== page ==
Welcome to this guide on slip at work and other accident at work claims.
Were you injured at work due to someone else’s negligence? You may not have realised the full impact the accident has had on your life. Injuries at work can leave you suffering not only physically, but emotionally and financially too. Because believe we there are things to know about accident at work claims that not everyone is aware of, we have created this guide.
A workplace accident claim could be valid if you are not responsible for the injuries you suffered. That said, if you think you could be partially responsible, you could still claim some level of accident at work compensation.
What Do You Need To Know In The Event Of An Accident At Work?
Your employer could be negligent with health and safety in the workplace and therefore liable for your injuries. Even if a work colleague caused the accident which led to your injuries, your employer could still be deemed liable. For example, if your employer didn’t train your colleague but asked them to use a hazardous machine and their actions consequently caused your injury, it may be your employer’s responsibility for not training them properly.
Our guide provides information on an employer’s responsibilities and when they are liable for workplace accidents. We cover the things you should know relating to an accident at work.
We include a table that provides advice on the sort of compensation specific injuries could receive. Additionally, special damages (compensation for financial losses) are covered and we offer advice on what you could claim.
Lastly, we provide information regarding legal representation through a No Win No Fee lawyer.
To discuss your case with an adviser, please get in touch today on 0800 073 8801. They will explain all the things you should know about accident at work claims.
Select A Section
- A Guide To Things To Know About Accident At Work Claims
- What Is An Accident In The Workplace?
- What Should You Do After A Slip At Work Or Another Accident At Work?
- Things To Know About Health And Safety After An Accident At Work
- Things To Know About Your Rights As An Employee
- Things To Know About Reporting An Accident At Work
- Things To Know About Pay After An Accident At Work
- Things To Know About Getting Medical Care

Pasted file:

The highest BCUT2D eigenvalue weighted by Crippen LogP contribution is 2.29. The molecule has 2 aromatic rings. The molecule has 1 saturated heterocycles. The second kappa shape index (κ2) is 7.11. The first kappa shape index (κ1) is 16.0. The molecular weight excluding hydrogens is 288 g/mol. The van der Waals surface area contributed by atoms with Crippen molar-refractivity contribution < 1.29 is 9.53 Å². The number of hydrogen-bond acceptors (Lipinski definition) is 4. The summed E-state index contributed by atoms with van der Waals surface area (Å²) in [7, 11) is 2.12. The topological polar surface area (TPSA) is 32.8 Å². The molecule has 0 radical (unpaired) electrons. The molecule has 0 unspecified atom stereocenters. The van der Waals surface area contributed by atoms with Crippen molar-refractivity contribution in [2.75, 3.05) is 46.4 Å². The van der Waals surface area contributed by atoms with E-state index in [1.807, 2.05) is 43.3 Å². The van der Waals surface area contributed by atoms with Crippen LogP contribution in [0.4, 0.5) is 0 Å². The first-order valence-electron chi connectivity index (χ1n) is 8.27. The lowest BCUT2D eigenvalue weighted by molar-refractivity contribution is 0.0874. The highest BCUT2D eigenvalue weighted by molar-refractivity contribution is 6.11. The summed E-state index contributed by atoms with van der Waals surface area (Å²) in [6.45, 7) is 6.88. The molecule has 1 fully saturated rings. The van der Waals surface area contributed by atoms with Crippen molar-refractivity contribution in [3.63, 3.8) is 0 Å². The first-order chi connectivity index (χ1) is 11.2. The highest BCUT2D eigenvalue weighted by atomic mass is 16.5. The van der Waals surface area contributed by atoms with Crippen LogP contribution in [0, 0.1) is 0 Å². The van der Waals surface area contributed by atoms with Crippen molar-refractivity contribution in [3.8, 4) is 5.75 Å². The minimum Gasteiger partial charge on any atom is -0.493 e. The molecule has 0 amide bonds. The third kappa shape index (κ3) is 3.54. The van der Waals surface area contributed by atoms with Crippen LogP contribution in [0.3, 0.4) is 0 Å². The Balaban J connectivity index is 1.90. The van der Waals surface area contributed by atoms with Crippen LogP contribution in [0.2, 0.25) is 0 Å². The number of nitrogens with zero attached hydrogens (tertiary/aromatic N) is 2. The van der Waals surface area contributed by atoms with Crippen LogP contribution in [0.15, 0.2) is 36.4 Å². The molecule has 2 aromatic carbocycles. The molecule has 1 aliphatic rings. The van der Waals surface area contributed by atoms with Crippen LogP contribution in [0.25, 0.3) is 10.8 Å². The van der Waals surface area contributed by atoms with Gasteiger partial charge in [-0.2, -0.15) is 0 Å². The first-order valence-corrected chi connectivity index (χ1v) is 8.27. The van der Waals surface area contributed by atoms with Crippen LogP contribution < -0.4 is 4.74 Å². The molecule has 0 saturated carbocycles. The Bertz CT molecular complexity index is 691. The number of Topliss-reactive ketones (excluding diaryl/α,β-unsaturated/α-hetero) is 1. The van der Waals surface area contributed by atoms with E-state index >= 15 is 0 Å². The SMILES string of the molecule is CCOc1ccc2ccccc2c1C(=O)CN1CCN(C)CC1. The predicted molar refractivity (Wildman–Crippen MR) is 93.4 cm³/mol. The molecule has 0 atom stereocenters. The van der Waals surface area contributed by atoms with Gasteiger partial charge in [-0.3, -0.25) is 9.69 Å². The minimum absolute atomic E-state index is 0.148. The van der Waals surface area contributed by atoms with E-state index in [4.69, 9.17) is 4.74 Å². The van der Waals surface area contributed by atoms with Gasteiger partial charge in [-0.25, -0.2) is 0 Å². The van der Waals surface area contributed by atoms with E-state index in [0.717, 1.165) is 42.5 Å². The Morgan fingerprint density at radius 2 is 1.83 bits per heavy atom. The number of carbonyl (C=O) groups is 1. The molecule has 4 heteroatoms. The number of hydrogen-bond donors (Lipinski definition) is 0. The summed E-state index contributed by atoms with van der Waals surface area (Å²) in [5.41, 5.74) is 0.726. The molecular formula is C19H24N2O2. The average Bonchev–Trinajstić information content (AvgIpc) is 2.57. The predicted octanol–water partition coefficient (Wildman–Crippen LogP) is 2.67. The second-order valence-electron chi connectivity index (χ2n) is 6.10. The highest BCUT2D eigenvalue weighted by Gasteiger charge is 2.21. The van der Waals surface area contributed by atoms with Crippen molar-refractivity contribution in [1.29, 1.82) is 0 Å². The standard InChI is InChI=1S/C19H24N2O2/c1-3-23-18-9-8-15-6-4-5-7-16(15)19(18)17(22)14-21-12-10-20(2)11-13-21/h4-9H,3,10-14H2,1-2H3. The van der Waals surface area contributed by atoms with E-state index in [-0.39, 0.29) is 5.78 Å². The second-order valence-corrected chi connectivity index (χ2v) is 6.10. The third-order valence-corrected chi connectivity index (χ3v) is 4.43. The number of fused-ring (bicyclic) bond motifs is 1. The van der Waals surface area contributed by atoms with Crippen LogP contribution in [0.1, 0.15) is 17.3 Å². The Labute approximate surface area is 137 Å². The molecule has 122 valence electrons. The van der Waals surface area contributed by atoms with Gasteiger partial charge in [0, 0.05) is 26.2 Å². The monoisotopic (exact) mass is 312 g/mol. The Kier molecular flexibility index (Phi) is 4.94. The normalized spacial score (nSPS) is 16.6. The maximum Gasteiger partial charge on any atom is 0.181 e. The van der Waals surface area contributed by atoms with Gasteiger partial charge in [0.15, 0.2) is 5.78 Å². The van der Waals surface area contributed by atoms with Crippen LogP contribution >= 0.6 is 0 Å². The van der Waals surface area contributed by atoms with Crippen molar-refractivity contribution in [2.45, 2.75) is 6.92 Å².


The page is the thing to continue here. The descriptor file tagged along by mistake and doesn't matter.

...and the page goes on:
- Accident At Work Compensation Calculator
- Special Damages In Slip At Work Or Accident At Work Claims
- No Win No Fee Accident At Work Claims
- Start Your Claim For A Slip At Work Or Other Accident At Work Claims
- Essential References Relating To A Slip At Work
After suffering an injury in a workplace accident, you could be absent for a number of days. The time you have off work could stretch to weeks, months or you may not be able to work again. If the workplace accident is caused by someone else or due to employer negligence, you could make a personal injury claim for compensation.
In this guide, we offer an idea of how much a claim could be worth. General damages (compensation for injuries) and special damages (compensation for financial losses) are covered and we explain how you could claim them too.
We have included lots of information on what you need to know about specific things when you are injured in the workplace. As such, advice on your rights as an employee and the laws that protect you are included in the guide.
Do you need to know more about how a No Win No Fee agreement works? If so, we cover Conditional Fee Agreements (CFAs) and explore why No Win No Fee terms could be beneficial.
For free legal advice on how to claim accident at work compensation, get in touch with a member of our team today.
An accident at work could happen for a number of reasons. A colleague could make a mistake, or your employer could act negligently. No matter how the workplace accident happens, you could seek compensation for the injuries you suffered if you didn’t cause them.
The most common workplace accidents that caused non-fatal injuries in 2019/20 (as reported by employers) were:
- Slip, trip, and falls on the same level (29% of injuries)
- Handling, lifting or carrying (19%)
- Being struck by a moving object (11%)
- Violent acts (9%)